Aboubakr Jamai is publisher of two weekly newspapers in Morocco: the French Le Journal Hebdomadaire and the Arabic Assahifa al-Ousbouiya. In 2003 he received the International Press Freedom Award from the Committee to Protect Journalists. He spoke to CJR Daily from his office in Connecticut.
Thomas Lang: You won the 2003 International Press Freedom Award from the Committee to Protect Journalists (CPJ). Do you find that Western opinion of your work carries any weight with either the [Moroccan] public or the government?
Aboubakr Jamai: I think it was received by the public as recognition of what we were doing. In our relationship with the government it is a big plus for us, because the government is pretty conscious of its image abroad. The fact that the newspaper got a prize gave it some kind of protection. It has heightened its profile and made it more difficult for the regime to repress it. In that sense, the award has had this beneficial effect in giving us more leeway in our editorial work.
TL: Has the award had any negative impact, in terms of public opinion?
AJ: Amazingly, none. You would have expected [it to], coming from the United States. You know that the United States has a very bad image in Morocco — it is one of the untold stories in this country. People think that Morocco, compared to the other countries, is one of the most pro-American countries. Regime-wise, it is. But not on the level of the population. I’m talking about American foreign policy. People do differentiate. I’m not saying that if you’re American and you are in Morocco that you’d get assaulted — that’s not true. But people are very upset about American foreign policy. If you look at the Pew Research Center study and a lot of studies and polls commissioned by American institutions, they show very starkly this dimension of Moroccan public opinion.
So, we were expecting some kind of usual conspiracy theory, paranoid stuff [from the Moroccan public]. … But it didn’t happen. It was taken very well. I mean, quite the contrary, it has really been perceived as a vindication of our work. Maybe it was the fact that we advertised the true nature of what the CPJ was doing. The other thing about the CPJ is that they are doing a very fair and balanced job in the Middle East. They were the ones to investigate, for example, the Palestine hotel bombings in Iraq. So all that concurred to make the award well-perceived.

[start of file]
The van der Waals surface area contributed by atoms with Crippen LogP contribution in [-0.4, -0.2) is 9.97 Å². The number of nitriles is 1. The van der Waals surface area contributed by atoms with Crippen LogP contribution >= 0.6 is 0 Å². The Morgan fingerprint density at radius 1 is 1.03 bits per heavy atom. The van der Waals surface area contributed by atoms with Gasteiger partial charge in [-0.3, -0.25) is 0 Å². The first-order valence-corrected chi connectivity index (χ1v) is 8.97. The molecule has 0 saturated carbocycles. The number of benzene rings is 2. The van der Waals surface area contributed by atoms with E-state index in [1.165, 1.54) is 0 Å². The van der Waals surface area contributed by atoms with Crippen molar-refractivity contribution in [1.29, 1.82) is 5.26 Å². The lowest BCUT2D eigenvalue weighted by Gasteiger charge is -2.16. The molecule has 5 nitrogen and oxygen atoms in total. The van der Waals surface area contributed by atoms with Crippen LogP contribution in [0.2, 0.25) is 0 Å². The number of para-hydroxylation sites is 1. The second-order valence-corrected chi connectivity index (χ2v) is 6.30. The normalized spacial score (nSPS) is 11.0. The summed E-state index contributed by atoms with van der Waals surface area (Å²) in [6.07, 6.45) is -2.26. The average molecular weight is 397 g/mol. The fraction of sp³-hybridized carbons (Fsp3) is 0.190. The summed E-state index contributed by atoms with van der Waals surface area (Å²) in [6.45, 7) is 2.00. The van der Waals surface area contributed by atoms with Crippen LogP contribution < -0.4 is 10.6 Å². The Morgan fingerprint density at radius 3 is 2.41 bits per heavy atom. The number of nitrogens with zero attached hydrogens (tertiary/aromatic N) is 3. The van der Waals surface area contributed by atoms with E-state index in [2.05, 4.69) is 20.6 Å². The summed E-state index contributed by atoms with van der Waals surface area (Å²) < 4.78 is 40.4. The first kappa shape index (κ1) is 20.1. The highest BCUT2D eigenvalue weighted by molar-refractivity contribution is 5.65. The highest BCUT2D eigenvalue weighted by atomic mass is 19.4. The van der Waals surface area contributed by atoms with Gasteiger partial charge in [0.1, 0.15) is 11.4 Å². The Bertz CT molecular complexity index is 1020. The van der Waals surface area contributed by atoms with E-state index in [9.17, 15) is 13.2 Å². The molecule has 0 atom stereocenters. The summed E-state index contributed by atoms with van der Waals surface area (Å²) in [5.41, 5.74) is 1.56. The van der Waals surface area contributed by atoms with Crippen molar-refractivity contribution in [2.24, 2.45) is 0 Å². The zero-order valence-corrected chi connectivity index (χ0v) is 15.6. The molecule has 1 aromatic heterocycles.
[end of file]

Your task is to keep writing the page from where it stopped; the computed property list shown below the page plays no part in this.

TL: You mentioned … that the award helped in your protection from the government. I know that the Moroccan government has shut down your papers on two occasions in the past five years. How do you balance publishing hard-hitting news stories with the need to keep operating by not overly offending the government?
AJ: There is absolutely no answer to your question. This is the perennial dilemma. We’ve been struggling with this conundrum since the beginning. I think it’s a problem everywhere, but it is more so a problem in countries in transition. Saying that, I’m not really sure Morocco is a country in transition. It is even more complex a problem for publishers and journalists in our countries. You’re always confronted with … the necessity of having a sound business to keep your newspaper going [versus] your editorial line and the moral contract you have with your readership. We decided at some point — this might be perceived as being suicidal — that the most important thing was the moral contract. If I’m not willing to be faithful to this moral contract — to enjoy journalism — then I better do something else, instead of cheating myself and cheating the readers and everybody else.
That’s why we have been banned. Because we’ve tried to be journalists. We don’t have a political agenda. We just write to be journalists.
[So], I have no answer for your question. What can I tell you?
TL: Is it a constant debate in the newsroom?